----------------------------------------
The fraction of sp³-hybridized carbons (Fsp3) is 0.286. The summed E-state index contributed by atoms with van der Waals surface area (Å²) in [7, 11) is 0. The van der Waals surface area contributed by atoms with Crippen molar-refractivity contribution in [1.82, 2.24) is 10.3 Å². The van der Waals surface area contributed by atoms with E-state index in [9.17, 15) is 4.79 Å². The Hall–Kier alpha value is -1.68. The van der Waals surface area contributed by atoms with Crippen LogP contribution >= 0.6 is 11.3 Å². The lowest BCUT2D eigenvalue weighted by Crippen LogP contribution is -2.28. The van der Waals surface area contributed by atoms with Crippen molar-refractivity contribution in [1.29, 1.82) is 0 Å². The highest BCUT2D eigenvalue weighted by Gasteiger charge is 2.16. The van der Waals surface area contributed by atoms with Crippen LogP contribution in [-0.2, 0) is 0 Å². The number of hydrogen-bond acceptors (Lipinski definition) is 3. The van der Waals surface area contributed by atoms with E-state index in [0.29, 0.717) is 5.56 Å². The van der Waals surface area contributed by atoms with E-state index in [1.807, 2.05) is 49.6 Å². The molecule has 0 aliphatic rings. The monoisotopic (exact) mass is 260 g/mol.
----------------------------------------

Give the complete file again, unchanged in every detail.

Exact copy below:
The fraction of sp³-hybridized carbons (Fsp3) is 0.286. The summed E-state index contributed by atoms with van der Waals surface area (Å²) in [7, 11) is 0. The van der Waals surface area contributed by atoms with Crippen molar-refractivity contribution in [1.82, 2.24) is 10.3 Å². The van der Waals surface area contributed by atoms with E-state index in [9.17, 15) is 4.79 Å². The Hall–Kier alpha value is -1.68. The van der Waals surface area contributed by atoms with Crippen LogP contribution >= 0.6 is 11.3 Å². The lowest BCUT2D eigenvalue weighted by Crippen LogP contribution is -2.28. The van der Waals surface area contributed by atoms with Crippen molar-refractivity contribution in [1.29, 1.82) is 0 Å². The highest BCUT2D eigenvalue weighted by Gasteiger charge is 2.16. The van der Waals surface area contributed by atoms with Crippen LogP contribution in [-0.2, 0) is 0 Å². The number of hydrogen-bond acceptors (Lipinski definition) is 3. The van der Waals surface area contributed by atoms with E-state index in [0.29, 0.717) is 5.56 Å². The van der Waals surface area contributed by atoms with E-state index in [1.807, 2.05) is 49.6 Å². The molecule has 0 aliphatic rings. The monoisotopic (exact) mass is 260 g/mol.